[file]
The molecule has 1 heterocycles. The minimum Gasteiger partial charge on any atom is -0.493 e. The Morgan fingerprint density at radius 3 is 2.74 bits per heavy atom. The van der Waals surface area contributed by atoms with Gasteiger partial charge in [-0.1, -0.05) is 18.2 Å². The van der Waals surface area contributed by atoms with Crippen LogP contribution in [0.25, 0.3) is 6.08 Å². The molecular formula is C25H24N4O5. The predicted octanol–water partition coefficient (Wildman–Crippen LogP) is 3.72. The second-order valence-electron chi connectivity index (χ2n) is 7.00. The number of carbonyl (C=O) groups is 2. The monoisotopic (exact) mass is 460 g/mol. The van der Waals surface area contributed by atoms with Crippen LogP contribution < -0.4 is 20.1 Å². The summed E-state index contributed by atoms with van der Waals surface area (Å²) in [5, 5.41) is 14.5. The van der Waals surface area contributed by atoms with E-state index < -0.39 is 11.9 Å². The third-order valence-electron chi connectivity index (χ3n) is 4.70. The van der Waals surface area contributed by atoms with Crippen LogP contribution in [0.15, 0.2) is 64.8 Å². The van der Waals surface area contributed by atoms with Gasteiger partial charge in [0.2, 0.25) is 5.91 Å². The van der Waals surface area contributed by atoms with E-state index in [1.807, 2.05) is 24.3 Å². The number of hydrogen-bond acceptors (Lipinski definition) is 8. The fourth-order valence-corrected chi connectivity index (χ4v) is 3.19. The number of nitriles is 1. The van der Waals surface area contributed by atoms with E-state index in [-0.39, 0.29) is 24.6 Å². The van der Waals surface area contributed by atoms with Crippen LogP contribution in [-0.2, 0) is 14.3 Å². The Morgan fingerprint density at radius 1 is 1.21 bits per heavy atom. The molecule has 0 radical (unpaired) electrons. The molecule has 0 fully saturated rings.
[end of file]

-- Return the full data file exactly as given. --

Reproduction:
The molecule has 1 heterocycles. The minimum Gasteiger partial charge on any atom is -0.493 e. The Morgan fingerprint density at radius 3 is 2.74 bits per heavy atom. The van der Waals surface area contributed by atoms with Gasteiger partial charge in [-0.1, -0.05) is 18.2 Å². The van der Waals surface area contributed by atoms with Crippen LogP contribution in [0.25, 0.3) is 6.08 Å². The molecular formula is C25H24N4O5. The predicted octanol–water partition coefficient (Wildman–Crippen LogP) is 3.72. The second-order valence-electron chi connectivity index (χ2n) is 7.00. The number of carbonyl (C=O) groups is 2. The monoisotopic (exact) mass is 460 g/mol. The van der Waals surface area contributed by atoms with Crippen LogP contribution < -0.4 is 20.1 Å². The summed E-state index contributed by atoms with van der Waals surface area (Å²) in [5, 5.41) is 14.5. The van der Waals surface area contributed by atoms with E-state index < -0.39 is 11.9 Å². The third-order valence-electron chi connectivity index (χ3n) is 4.70. The van der Waals surface area contributed by atoms with Crippen LogP contribution in [0.15, 0.2) is 64.8 Å². The van der Waals surface area contributed by atoms with Gasteiger partial charge in [0.2, 0.25) is 5.91 Å². The van der Waals surface area contributed by atoms with E-state index in [1.807, 2.05) is 24.3 Å². The number of hydrogen-bond acceptors (Lipinski definition) is 8. The fourth-order valence-corrected chi connectivity index (χ4v) is 3.19. The number of nitriles is 1. The van der Waals surface area contributed by atoms with E-state index in [-0.39, 0.29) is 24.6 Å². The van der Waals surface area contributed by atoms with Crippen LogP contribution in [-0.2, 0) is 14.3 Å². The Morgan fingerprint density at radius 1 is 1.21 bits per heavy atom. The molecule has 0 radical (unpaired) electrons. The molecule has 0 fully saturated rings.